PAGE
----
In Commercial and Airline operations there are legally mandated procedures that must be followed should an EGPWS caution or warning occur. Both Pilots must respond and act accordingly once the alert has been issued. An Indonesian Captain has been charged with manslaughter for not adhering to these procedures [ [ ATW: Yogyakarta crash captain arrested, charged with manslaughter ] ] .

General Aviation

The EGPWS equipment is not a legal requirement in piston engined aircraft. Depending on the type of operation, EGPWS is only required to be installed into Turbine powered aircraft with 10 or more passenger seats [FAA Part135 [;c=ecfr;cc=ecfr;sid=1483d6fdd08354bb8c451b2ab0d3e4ae;region=DIV1;q1=ground%20proximity%20warning%20system;rgn=div8;view=text;idno=14;node=14%3A2.] ] .

A smaller and less expensive version of EGPWS was developed by AlliedSignal (now merged with Honeywell) for General Aviation and Private Aircraft [ [ AeroWorldNet(tm) - AlliedSignal Develops New EGPWS, Display for General Aviation Market [May 17, 1999 ] ] .

Military fast jet

For military fast-jets, the high speed and low altitude which may frequently be flown, make traditional GPWS systems unsuitable as the “blind spot” becomes the critical part. Thus an enhanced system is required, taking inputs not only from RadAlt but also from LINS, GPS, and FCS, and using these to accurately predict the flight path of the aircraft up to four or five miles ahead. Digital maps of terrain and obstacle features are then used to determine whether a collision is likely if the aircraft does not pull up at a given pre-set g-level. If a collision is predicted a cockpit warning may be provided. This is the type of system deployed on such aircraft as Eurofighter Typhoon. [ [ Eurofighter Typhoon - BAE SYSTEMS delivers first Eurofighter Typhoon Ground Proximity Warning ] ]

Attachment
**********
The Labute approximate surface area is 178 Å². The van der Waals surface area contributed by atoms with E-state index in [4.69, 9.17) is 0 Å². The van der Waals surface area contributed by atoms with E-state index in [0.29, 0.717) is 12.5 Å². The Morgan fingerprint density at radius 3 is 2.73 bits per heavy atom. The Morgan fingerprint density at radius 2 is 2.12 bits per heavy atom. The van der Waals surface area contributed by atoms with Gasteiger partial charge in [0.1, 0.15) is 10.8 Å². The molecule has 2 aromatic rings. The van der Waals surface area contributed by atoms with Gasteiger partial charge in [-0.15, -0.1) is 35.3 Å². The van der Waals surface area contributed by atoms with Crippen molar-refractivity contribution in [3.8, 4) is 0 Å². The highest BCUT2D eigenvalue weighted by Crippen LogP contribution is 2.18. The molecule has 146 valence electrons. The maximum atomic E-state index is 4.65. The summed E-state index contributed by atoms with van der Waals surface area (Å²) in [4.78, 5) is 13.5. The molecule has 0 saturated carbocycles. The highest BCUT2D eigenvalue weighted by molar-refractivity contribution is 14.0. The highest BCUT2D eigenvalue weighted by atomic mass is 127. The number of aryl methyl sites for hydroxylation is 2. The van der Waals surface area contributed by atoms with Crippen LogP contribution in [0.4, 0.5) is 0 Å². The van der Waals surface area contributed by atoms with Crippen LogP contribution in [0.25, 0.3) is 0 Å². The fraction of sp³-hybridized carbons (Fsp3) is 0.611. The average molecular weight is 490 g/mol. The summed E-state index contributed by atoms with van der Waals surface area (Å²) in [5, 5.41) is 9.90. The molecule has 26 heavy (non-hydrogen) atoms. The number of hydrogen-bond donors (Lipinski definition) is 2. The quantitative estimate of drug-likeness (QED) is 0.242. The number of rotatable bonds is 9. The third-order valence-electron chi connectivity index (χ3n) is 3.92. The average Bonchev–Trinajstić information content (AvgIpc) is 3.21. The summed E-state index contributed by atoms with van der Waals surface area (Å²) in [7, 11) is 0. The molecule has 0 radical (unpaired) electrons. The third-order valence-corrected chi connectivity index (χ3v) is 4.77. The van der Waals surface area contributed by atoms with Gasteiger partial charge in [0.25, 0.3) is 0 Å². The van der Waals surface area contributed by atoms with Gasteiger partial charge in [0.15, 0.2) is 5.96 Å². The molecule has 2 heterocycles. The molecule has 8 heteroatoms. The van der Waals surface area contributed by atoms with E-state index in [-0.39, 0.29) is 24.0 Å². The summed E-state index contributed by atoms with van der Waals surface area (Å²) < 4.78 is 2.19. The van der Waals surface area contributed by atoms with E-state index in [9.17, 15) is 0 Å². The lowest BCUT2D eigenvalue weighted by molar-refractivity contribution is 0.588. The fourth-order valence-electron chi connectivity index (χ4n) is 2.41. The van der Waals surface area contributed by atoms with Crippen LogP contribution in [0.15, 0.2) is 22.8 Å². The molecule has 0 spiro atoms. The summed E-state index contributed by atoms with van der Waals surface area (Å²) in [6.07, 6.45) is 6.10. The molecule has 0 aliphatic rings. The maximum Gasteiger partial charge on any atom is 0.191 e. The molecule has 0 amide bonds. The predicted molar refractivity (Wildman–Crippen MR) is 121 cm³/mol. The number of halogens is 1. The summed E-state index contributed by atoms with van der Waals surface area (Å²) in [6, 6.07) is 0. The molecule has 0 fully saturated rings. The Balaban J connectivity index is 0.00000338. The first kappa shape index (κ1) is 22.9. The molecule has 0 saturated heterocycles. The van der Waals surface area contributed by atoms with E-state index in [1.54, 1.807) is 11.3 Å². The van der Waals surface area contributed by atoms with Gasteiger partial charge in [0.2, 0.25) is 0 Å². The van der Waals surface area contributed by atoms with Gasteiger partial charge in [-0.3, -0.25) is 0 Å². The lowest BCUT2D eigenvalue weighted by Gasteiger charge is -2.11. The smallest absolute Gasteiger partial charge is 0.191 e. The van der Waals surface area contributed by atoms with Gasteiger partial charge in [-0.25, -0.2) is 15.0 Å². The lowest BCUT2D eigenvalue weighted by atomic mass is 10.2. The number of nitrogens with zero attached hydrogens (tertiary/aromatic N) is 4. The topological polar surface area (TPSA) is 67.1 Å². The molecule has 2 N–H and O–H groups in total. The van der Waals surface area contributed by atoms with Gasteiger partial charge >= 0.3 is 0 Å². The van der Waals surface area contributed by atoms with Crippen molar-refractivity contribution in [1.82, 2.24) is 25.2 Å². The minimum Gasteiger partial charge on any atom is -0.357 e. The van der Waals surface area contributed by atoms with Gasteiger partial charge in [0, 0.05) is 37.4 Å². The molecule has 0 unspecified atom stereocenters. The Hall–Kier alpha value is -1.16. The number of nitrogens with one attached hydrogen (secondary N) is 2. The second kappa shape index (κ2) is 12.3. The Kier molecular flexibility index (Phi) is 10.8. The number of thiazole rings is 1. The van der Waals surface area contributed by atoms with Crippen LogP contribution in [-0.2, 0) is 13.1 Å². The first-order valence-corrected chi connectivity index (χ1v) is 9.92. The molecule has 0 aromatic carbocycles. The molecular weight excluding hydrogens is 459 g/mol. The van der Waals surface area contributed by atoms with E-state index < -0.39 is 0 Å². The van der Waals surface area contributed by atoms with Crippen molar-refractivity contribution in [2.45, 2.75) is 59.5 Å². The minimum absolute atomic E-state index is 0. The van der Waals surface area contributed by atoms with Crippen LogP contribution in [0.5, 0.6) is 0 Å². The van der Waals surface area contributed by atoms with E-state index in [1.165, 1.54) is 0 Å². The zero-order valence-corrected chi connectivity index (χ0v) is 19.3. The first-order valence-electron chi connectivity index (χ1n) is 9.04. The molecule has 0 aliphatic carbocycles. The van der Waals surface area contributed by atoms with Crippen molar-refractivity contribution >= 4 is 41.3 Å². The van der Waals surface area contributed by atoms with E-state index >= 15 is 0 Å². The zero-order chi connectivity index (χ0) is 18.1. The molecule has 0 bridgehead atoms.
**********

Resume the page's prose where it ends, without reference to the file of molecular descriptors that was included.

See also

* Terrain Awareness System is GPWS enhanced with GPS and a worldwide, digital topographical terrain map. Honeywell delivers these "EGPWS" units and cards, which are then integrated into platforms made by others.
* Controlled flight into terrain
* Aircraft collision avoidance systems
* Airport Movement Area Safety System (AMASS)
* Airport Surface Detection Equipment (ASDE)
* Traffic Collision Avoidance System (TCAS)
* Fly-by-wire (digital)
* "Bitching Betty"
* Ansett New Zealand Flight 703, a CFIT accident associated with GPWS malfunction
* TWA Flight 514
* Aeroperu Flight 603
* Santa Barbara Airlines Flight 518

External links

* [ EGPWS Video Clips] — Several professional video clips demonstrating enhanced GPWS.
* [ FlitePartners page on EGPWS installations by STC]
* [ Boeing 727 GPWS explained with clear diagrams]
* [ Honeywell Aerospace EGPWS Website]
* [ Cockpit Warning Sounds] -


* [ C. Donald Bateman at the National Inventors Hall of Fame]
* [ Garuda Captain ignores EGPWS warnings]
* [ AeroWorldNet - 1999 EGPWS costs]
* [ Downward Pressure on the Accident Rate] — speech delivered by Nicholas A. Sabanti, FAA Associate Administrator for Aviation Safety
* [ Eurofighter Typhoon - BAE SYSTEMS delivers first Eurofighter Typhoon Ground Proximity Warning ]